Pastoral Madonnas of the Venetian School

The famous Correggio in the Uffizi, Florence, is also a Madre Pia. It is very tender, sweet, and maternal. The Child lying on part of his mother’s blue mantle, so arranged that while she kneels and bends over him she cannot change her attitude without disturbing him, is a concetto admired by critics in sentiment and Art; but it appears to me very inferior and commonplace in comparison to the Francia at Munich.

In this group [by Filippo Lippi, in the Uffizi, Florence], angels sustain the Infant, while the Mother, seated, with folded hands, adores him ; and in a favorite composition by Guido he sleeps.

And, lastly, we have the Mater Amabilis in a more complex and picturesque, though still devotional, form. The Virgin, seen at full length, reclines on a verdant bank, or is seated under a tree. She is not alone with her Child. Holy personages, admitted to a communion with her, attend around her, rather sympathizing than adoring. The love of varied nature, the love of life under all its aspects, become mingled with the religious conception. Instead of carefully avoiding whatever may remind us of her earthly relationship, the members of her family always form a part of her cortege. This pastoral and dramatic treatment began with the Venetian and Paduan schools, and extended to the early German schools, which were allied to them in feeling, though contrasted with them in form and execution.

The perpetual introduction of St. Joseph, St. Elizabeth, and other relatives of the Virgin (always avoided in a Madonna in trono), would compose what is called a Holy Family, but that the presence of sainted personages whose existence and history belong to a wholly different era—St. Catherine, St. George, St. Francis, or St. Dominick — takes the composition out of the merely domestic and historical, and lifts it at once into the ideal and devotional line of Art. Such a group can-not well be styled a Sacra Familia ; it is a Sacra Conversazione treated in the pastoral and lyrical rather than the lofty epic style.

In this subject the Venetians, who first introduced it, excel all other painters. There is no example by Raphael. The German and Flemish painters who adopted this treatment were often coarse and familiar; the later Italians became flippant and fantastic. The Venetians alone knew how to combine the truest feeling for nature with a sort of Elysian grace.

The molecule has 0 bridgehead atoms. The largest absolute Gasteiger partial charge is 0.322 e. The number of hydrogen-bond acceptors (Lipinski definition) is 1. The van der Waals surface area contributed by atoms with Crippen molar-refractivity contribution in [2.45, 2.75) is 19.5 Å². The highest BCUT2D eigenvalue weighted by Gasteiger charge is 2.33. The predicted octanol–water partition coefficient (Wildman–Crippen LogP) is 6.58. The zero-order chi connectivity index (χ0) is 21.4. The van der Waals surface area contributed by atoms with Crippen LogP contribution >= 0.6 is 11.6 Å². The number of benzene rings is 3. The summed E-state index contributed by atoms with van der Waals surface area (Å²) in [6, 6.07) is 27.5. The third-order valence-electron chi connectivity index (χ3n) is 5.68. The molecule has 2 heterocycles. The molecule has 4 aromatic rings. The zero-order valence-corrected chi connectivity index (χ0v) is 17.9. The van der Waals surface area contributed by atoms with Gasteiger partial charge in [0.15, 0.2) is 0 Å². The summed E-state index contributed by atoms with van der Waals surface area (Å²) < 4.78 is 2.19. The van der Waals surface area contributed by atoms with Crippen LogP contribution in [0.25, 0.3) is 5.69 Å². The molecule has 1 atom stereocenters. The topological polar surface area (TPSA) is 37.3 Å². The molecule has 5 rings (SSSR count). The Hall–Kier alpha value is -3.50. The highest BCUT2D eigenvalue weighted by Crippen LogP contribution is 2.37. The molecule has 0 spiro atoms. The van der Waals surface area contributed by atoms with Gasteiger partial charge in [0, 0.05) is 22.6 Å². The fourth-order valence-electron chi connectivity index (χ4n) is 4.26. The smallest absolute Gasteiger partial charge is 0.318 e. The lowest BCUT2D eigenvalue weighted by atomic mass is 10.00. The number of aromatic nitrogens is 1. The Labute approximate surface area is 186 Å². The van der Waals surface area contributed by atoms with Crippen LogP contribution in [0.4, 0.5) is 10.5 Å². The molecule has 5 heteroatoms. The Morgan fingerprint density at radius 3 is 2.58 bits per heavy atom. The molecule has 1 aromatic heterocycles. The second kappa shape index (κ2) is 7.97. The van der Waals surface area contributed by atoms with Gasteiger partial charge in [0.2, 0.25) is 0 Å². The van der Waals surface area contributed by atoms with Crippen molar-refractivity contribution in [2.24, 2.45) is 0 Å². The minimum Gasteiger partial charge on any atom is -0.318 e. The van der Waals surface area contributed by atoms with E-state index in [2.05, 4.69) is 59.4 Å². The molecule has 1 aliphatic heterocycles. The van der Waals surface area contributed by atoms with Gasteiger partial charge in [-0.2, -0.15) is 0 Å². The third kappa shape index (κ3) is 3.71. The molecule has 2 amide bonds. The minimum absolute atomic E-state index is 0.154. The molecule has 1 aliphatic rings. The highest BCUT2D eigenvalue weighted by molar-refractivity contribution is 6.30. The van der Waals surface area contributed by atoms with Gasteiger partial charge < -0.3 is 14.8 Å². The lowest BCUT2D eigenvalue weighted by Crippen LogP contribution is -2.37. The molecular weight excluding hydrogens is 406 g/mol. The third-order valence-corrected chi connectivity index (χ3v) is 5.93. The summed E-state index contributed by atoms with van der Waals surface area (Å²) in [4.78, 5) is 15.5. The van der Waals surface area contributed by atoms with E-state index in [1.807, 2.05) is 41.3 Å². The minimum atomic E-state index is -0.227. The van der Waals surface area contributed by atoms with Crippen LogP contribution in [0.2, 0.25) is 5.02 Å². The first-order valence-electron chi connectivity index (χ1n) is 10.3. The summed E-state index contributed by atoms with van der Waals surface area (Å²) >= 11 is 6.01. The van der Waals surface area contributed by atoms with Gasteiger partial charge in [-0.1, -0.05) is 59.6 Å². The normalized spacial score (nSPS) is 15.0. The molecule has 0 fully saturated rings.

I shall give a few examples.

1. In a picture by Titian, the Virgin is seated on a green bank enamelled with flowers. She is simply dressed like a contadina, in a crimson tunic, and a white veil half shading her fair hair. She holds in her arms her lovely Infant, who raises his little hand in benediction. St. Catherine kneels before him on one side ; on the other, St. Barbara. St. John the Baptist, not as a child, and the contemporary of our Saviour, but in likeness of an Arcadian shepherd, kneels with his cross and his lamb — the Ecce Agnus Dei, expressed, not in words, but in form. St. George stands by as a guardian warrior. And St. Joseph, leaning on his stick behind, contemplates the group with an air of dignified complacency. (Dresden Gallery.)

2. There is another instance, also from Titian. In a most luxuriant landscape thick with embowering trees, and the mountains of Cadore in the background, the Virgin is seated on a verdant bank ; St. Catherine has thrown herself on her knees, and stretches out her arms to the divine Child in an ecstasy of adoration, in which there is nothing unseemly or familiar. At a distance St. John the Baptist approaches with his lamb.

3. In another very similar group [in the National Gallery ; replica, perhaps by C. Vecelli, in the Pitti, Florence] the action of St. Catherine is rather too familar — it is that of an elder sister or a nurse : the young St. John kneels in worship.

4. Wonderfully fine is a picture of this class by Palma, now in the Dresden Gallery. The noble, serious, sumptuous loveliness of the Virgin ; the exquisite Child, so thoughtful, yet so infantine ; the manly beauty of the St. John ; the charming humility of the St. Catherine as she presents her palm, form one of the most perfect groups in the world. Childhood, motherhood, maidenhood, manhood, were never, I think, combined in so sweet a spirit of humanity.

5. In another picture by Palma, in the same gallery, we have the same picturesque arrangement of the Virgin and Child, while the little St. John adores with folded hands, and St. Catherine sits by in tender contemplation.

This Arcadian sentiment is carried as far as could well be allowed in a picture by Titian in the Louvre, known as the Vierge au Lapin. The Virgin holds a white rabbit, towards which the infant Christ, in the arms of St. Catherine, eagerly stretches his hand. In a picture by Paris Bordone it is carried, I think, too far. The Virgin reclines under a tree with a book in her hand ; opposite to her sits St. Joseph holding an apple ; between them, St. John the Baptist, as a bearded man, holds in his arms the infant Christ, who caressingly puts one arm round his neck, and with the other clings to the rough hairy raiment of his friend.